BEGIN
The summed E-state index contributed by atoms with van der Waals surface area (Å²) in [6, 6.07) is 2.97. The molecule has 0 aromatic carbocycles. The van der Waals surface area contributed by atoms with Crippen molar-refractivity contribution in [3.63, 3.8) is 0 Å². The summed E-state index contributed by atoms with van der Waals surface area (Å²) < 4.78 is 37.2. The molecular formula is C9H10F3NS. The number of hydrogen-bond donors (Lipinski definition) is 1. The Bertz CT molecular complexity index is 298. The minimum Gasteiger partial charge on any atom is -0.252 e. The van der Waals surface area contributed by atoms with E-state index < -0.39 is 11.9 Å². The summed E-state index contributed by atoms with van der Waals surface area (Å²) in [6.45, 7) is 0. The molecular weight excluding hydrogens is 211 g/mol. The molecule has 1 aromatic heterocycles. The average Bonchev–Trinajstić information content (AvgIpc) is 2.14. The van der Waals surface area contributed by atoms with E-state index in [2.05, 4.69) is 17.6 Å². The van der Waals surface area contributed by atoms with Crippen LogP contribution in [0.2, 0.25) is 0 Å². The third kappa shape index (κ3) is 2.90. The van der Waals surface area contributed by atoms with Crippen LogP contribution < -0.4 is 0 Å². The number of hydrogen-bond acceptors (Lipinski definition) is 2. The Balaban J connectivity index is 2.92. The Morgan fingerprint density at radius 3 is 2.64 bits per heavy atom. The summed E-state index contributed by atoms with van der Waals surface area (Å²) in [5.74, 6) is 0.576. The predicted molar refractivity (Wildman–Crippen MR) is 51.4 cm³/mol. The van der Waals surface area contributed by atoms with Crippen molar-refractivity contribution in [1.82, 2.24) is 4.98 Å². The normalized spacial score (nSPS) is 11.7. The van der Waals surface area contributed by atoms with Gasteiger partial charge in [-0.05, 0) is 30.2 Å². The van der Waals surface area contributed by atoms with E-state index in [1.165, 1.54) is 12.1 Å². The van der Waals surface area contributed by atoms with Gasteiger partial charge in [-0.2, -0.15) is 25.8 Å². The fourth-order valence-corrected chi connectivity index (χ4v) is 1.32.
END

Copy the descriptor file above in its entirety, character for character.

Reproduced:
The summed E-state index contributed by atoms with van der Waals surface area (Å²) in [6, 6.07) is 2.97. The molecule has 0 aromatic carbocycles. The van der Waals surface area contributed by atoms with Crippen molar-refractivity contribution in [3.63, 3.8) is 0 Å². The summed E-state index contributed by atoms with van der Waals surface area (Å²) < 4.78 is 37.2. The molecular formula is C9H10F3NS. The number of hydrogen-bond donors (Lipinski definition) is 1. The Bertz CT molecular complexity index is 298. The minimum Gasteiger partial charge on any atom is -0.252 e. The van der Waals surface area contributed by atoms with E-state index < -0.39 is 11.9 Å². The summed E-state index contributed by atoms with van der Waals surface area (Å²) in [6.45, 7) is 0. The molecular weight excluding hydrogens is 211 g/mol. The molecule has 1 aromatic heterocycles. The average Bonchev–Trinajstić information content (AvgIpc) is 2.14. The van der Waals surface area contributed by atoms with E-state index in [2.05, 4.69) is 17.6 Å². The van der Waals surface area contributed by atoms with Crippen LogP contribution in [0.2, 0.25) is 0 Å². The third kappa shape index (κ3) is 2.90. The van der Waals surface area contributed by atoms with Crippen LogP contribution < -0.4 is 0 Å². The number of hydrogen-bond acceptors (Lipinski definition) is 2. The Balaban J connectivity index is 2.92. The Morgan fingerprint density at radius 3 is 2.64 bits per heavy atom. The summed E-state index contributed by atoms with van der Waals surface area (Å²) in [5.74, 6) is 0.576. The predicted molar refractivity (Wildman–Crippen MR) is 51.4 cm³/mol. The van der Waals surface area contributed by atoms with Crippen molar-refractivity contribution in [1.82, 2.24) is 4.98 Å². The normalized spacial score (nSPS) is 11.7. The van der Waals surface area contributed by atoms with Gasteiger partial charge in [-0.05, 0) is 30.2 Å². The van der Waals surface area contributed by atoms with E-state index in [1.165, 1.54) is 12.1 Å². The van der Waals surface area contributed by atoms with Gasteiger partial charge in [-0.2, -0.15) is 25.8 Å². The fourth-order valence-corrected chi connectivity index (χ4v) is 1.32.